Friday, April 8, 2016


A fresh start is more than a carry-over from my law firm billing practice of latching onto a discernible alteration in the progress of a file as an occasion to render an account. It is a daily rejuvenation which permits me to start with a clean slate.  As trying as it might be at times to withdraw from the warmth and shelter of the duvet, the reward of the opportunity of a new day invariably kicks in.

No doubt the ceremony practiced by each of us every morning is different.  Some begin with coffee and a meal, others have coffee only. I have even heard of those who don't arouse themselves from the lair until almost noon (though I would never condone such poor behaviour). Beginning the day any time after nine o'clock is an outrage in my opinion.

The morning meal assumed especial importance for me during most of my professional career when I trudged every weekday morning to the Superior Restaurant on Mill Street in Almonte to join five others at our customary booth for bacon and eggs with toast and peanut butter.  Even the manner of eating my meal was ritual, the ceremony of arranging the ingredients on the plate, the sequence of lathering the toast with peanut butter and finally the order of consumption.  Without even looking at my watch I knew when the time had come to depart from the trough and head down the incline to my law office for another day.

After almost forty years of doing that I am now sitting at a dining table, staring at palm trees, a corner of a swimming pool and the glittering waters of Calibogue Sound on Hilton Head Island. Granted my open-heart surgery in 2007 abruptly ended my former artery-clogging breakfast but I still delight in the prospect of a toasted Ciabatta roll with butter and peanut butter. My regular breakfast now revolves around fruit and perhaps an omelet of Black Forest ham, cheese and chopped vegetables (green pepper and white onion). When eating out for breakfast in South Carolina I am particularly fond of "biscuits" which I enjoy sans gravy or even butter; and of course grits (a traditional food which can vary remarkably in quality from one place to another).

Almost without exception in my entire life, I begin each new day with fresh clothing, top to bottom and everything in between. The only time I might do otherwise is if I were ill or if I plan some immediate down-and-dirty task or sweaty undertaking but that is so rare that I cannot dignify it as an alternative.  It helps now that my wardrobe is so limited that I can readily launder it every day, including my bed clothes and night mask. I also routinely clean my spectacles (using one of those spray bottles) and also my "diamond" ring (which has a claw setting that allows accumulation of soap and oils).  For the ring I use a dish detergent which is not only inexpensive but very effective, more so than toothpaste or some industry standard such as Hagerty. While on Hilton Head Island I even wash my Crocs every day because I wear them bicycling and they always collect sand from the beach.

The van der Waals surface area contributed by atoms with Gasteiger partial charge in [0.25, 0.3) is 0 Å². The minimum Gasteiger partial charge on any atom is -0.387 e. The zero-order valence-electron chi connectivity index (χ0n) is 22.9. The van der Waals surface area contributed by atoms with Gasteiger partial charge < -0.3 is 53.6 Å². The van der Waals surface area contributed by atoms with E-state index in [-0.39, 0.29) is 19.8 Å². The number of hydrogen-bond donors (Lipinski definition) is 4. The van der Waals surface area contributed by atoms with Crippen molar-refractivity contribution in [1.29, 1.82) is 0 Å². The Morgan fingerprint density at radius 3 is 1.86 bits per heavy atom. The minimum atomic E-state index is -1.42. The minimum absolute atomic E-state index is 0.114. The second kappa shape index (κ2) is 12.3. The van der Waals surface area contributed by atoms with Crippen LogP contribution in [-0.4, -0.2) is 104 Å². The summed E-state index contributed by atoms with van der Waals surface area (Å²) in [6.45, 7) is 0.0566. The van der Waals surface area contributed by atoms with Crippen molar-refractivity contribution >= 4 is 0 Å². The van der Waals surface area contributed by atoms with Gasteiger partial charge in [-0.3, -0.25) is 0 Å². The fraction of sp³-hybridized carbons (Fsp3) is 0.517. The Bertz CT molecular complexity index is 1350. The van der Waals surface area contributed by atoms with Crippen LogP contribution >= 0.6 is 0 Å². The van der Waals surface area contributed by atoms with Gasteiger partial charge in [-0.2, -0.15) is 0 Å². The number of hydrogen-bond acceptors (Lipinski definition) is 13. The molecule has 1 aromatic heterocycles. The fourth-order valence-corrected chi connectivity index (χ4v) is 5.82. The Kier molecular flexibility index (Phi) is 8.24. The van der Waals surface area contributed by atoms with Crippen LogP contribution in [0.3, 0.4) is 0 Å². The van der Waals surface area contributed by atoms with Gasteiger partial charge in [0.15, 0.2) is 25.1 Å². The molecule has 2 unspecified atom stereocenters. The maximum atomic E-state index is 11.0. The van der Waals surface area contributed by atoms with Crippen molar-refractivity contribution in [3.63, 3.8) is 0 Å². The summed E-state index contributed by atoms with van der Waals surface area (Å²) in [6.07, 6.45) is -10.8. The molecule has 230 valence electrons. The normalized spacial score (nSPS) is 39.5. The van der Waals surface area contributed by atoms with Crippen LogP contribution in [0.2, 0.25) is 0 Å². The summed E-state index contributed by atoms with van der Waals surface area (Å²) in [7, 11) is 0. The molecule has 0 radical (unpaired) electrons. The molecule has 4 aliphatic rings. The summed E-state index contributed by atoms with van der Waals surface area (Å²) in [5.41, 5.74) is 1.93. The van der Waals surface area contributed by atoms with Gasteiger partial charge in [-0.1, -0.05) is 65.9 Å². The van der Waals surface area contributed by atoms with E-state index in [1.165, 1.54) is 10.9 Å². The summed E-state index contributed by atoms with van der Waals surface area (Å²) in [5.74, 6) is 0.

No account of morning protocol would of course be complete without including the rite of ablutions, the final act of matutinal purification. To begin with, I have always taken a shower not a bath.  The last time I recall having taken a bath was once in a failed attempt to lessen a back pain (with the addition of Epsom salts) and another at a spa in a Toronto harbour front hotel.  When I was in boarding school we didn't even have bathtubs, just showers. I much prefer the modern hotels which have only showers.  Bathtubs are nothing but superfluous and dangerous. The very thought of stewing in one's own juices revolts me.

Now that we have succeeded to escape the plague that is winter we have the decided privilege to bicycle every day. We normally don't get into gear (literally!) much before noon which in any event is my preferred time for the outing because the temperatures are warmer and the sunshine (hopefully) is brighter. This habit concludes the morning routine and begins the afternoon routine.

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